Theatrical ReleasesMarch 21, 2008
If you're interested in going to the movies to see something new this weekend, things don't look good. It's Easter weekend and the distributors are assuming traffic will be light. The strategy is surprising because, although a large percentage of Americans may not be visiting multiplexes on Sunday, many school districts have Spring Break next week, which makes the paucity of exciting and/or family-friendly features surprising. It has been a while since we have seen so many consecutive weeks of poor lineups this late into March. Yes, things start improving next month, but that's because we're entering the "pre-summer" season. Hollywood's inability to generate sustained interest in their product for more than two months isn't a good sign.
Three movies enter general release this weekend. Two were not screened for critics: Meet the Browns, which should perform quite respectably due to Tyler Perry's built-in audience, and Shutter, which would be more appropriately titled if the "u" was changed to an "i." This is yet another Asian horror remake with pasty-skinned ghosts and plot holes big enough to flush the Mississippi River through. The general release critics were allowed to see won't set the world on fire: Drillbit Taylor, one of the weakest productions to emerge from Judd Apatow's shop in a while. (Apatow did not direct; he produced. His buddy, Seth Rogan, is one of the writers, and his wife, Leslie Mann, is in the cast.) None of these movies is likely to unseat Horton Hears a Who!, which will reign as Box Office Champion for the second consecutive week.
The art house scene is a bit of a mess, since so many different movies are opening slightly wider in so many different locales. This week, I reviewed Married Life, Paranoid Park, Snow Angels, and Sleepwalking. I recommend the first two but not the others. Depending on where you live, it's possible that all, some, or none of those titles may be playing. My Pick of the Week is Married Life, if you can find it. If you can't, Horton remains a good choice, or even Miss Pettigrew.Another thing worth mentioning are the big-name previews accompanying some of these releases. Many of them make me dread the summer. Sure, some are entertaining, but as I see more and more of them, the less I look forward to the movies they are advertising. This is one reason I avoid previews whenever possible. Not only do they often give away too much of the story but they create an impression - good or bad - that has a tendency to linger. And, if one sees a preview too many times, certain lines of dialogue or scenes become fixed in the mind and one ends up waiting for those moments to appear in the actual movie. Today, when I sacrificed myself on the altar of Shutter, I was exposed to previews for Speed Racer, Meet Dave, and Stepbrothers, and I'm now dreading seeing all three (where I had previously been neutral). If previews decrease interest, they are not fulfilling their function.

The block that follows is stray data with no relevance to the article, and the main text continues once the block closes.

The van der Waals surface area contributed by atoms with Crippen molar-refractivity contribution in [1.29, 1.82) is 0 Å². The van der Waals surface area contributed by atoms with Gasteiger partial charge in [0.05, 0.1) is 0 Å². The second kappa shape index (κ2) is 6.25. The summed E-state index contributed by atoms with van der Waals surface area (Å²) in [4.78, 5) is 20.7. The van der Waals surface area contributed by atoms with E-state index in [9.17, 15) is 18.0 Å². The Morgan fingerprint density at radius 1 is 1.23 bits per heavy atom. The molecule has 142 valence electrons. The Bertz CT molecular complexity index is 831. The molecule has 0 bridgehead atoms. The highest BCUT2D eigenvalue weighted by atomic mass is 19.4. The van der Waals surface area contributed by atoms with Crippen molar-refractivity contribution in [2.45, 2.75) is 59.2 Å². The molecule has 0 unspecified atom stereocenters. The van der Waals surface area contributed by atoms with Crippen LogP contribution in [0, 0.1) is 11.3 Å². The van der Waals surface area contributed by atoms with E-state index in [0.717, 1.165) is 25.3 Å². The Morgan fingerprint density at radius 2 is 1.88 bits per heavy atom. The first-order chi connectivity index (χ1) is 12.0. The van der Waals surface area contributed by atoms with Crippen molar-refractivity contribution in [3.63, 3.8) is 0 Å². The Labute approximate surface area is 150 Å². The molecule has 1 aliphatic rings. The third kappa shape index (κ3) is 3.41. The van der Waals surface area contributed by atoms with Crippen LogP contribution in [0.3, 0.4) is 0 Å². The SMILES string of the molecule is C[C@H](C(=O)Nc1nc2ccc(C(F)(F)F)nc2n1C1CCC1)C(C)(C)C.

It's David Lean week at the video store. Three of his films: Lawrence of Arabia, The Bridge on the River Kwai, and A Passage to India are being re-released as two-disc Collector's Editions. This is fine - classics like this deserve to be re-packaged...
The DVD release of Shortbus got me thinking about the growing body of films often referred to as "art-porn." These are "legitimate" titles featuring explicit sexual activity. For the most part, art-porn films do not star recognizable actors but ...
The Ebert Foreword
It has now been nearly seven years since I stepped tentatively into the world of print publishing and, although I can't claim the experience as a whole was negative, there were enough negatives associated with it likely to prevent me from working ...